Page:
Last week, Britain’s Daily Express reported that searchers for extraterrestrial life discovered what they believe is evidence of life on Mars based on images taken by NASA’s Curiosity Rover.
Most scientists dismiss the findings, believing the images are the latest example of a psychological phenomenon known as pareidolia. It occurs when our brain tricks our eyes into imagining familiar objects and shapes in textures and patterns. Think: “man in the moon.”
The timing of these findings coincides with the 40th anniversary of NASA launching its Viking 1 space probe, which became the first spacecraft to land on Mars and complete its research mission. Findings over the past 40 years have indicated that Mars held large bodies of water, a key to life.
Questions to Ask Employees: What Will You Discover?
What would you discover if you launched an information-gathering expedition in your workplace?
You might be surprised.
Your search for information needn’t be expensive, complicated or time-consuming. In fact, it’s pretty easy, and the learning can be significant.
Before, I conduct a strategic planning session with a company’s leadership team, I call the participants in advance and ask four questions:
- What’s working well in your organization? I hear the usual comments about “good products,” “dependable services,” “good people,” and “solid financials.” No surprise.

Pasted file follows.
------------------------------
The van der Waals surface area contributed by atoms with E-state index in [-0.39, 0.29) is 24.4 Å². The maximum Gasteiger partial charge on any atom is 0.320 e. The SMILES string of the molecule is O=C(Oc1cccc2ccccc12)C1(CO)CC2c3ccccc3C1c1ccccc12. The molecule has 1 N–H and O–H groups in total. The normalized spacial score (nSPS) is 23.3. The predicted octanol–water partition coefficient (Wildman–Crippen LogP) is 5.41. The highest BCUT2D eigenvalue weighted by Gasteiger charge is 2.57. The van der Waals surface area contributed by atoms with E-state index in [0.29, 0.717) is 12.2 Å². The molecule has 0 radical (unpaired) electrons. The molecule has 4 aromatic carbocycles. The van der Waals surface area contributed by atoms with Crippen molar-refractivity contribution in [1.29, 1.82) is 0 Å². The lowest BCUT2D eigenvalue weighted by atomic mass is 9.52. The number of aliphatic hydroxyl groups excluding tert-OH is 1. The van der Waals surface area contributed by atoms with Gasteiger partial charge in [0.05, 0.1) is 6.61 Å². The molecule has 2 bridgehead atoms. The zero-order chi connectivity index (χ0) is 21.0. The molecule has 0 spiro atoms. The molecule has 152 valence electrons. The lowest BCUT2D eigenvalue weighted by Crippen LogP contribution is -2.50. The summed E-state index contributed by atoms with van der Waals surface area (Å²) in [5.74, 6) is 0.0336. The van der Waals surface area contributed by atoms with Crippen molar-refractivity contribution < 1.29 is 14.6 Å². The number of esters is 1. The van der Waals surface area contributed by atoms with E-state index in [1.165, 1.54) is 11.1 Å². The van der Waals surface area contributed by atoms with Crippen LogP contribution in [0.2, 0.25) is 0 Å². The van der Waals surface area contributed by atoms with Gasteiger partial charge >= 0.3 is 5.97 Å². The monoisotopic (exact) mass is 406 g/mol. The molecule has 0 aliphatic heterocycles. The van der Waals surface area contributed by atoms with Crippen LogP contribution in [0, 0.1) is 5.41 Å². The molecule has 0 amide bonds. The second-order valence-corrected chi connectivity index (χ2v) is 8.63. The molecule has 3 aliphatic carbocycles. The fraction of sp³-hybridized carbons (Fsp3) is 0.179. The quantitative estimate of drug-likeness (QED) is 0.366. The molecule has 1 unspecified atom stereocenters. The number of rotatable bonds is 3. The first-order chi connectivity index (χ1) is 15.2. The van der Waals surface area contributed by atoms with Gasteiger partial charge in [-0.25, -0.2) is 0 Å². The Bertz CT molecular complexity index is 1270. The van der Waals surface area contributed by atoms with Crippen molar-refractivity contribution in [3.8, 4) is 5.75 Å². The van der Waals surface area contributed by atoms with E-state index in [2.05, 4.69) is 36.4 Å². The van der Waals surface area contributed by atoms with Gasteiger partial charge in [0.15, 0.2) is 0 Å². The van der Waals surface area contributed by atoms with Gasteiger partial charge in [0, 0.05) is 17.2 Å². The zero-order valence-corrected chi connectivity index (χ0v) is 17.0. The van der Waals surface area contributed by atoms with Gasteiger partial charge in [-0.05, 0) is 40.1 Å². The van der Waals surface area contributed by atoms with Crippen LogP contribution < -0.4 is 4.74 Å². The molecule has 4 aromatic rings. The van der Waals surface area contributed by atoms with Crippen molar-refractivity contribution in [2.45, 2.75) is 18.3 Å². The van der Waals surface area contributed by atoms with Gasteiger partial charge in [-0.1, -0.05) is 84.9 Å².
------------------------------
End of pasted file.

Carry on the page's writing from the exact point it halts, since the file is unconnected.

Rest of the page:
- What’s not working? Employees begin to unload when asked this question, even though, to most, I’m a complete stranger. By the time I’ve talked with half the people to be called, I can anticipate with accuracy what I will hear on subsequent calls. What have I learned? First, there’s a pent-up demand among your employees to be asked and to share. Second, it’s an indication of issues that are either unknown or underestimated. Third, it could be the indication not of a problem, but of a lack of communication around a particular program, policy, or person. Communication, a desire for clarity, and the need for accountability regularly top the list of what’s not working in most companies.
- If you were in charge, what decision would you be making? This question moves the person from complainer to problem solver. Look for patterns of problems or opportunities and then address them. Frequent feedback is a need for more communication from the CEO about where the company is going, how we’ll get there, and how we’re doing. Another frequent issue is the need to terminate underperformers.
- What’s one thing the organization can do to make you more effective? You might be surprised by the suggestions for simple fixes this question prompts. “By having me report to two different people, I’m often working on competing projects with competing deadlines.” If you want to improve performance, start by asking those doing the work for their ideas.
Remember, just because you don’t ask your employees these questions, doesn’t mean they’re not thinking about them.
Illuminate Blind Spots
We all have blind spots, and this simple bit of exploration can shine a light on yours.
Just as scientists have dismissed the latest images of so-called extraterrestrials on Mars, you would be wise to get the facts – or even the perception of the facts – about what’s going on in your business before you dismiss internal rumors, questions and concerns.
If you want to improve, ask your people for their feedback. Ignorance may be bliss, but its price can be costly.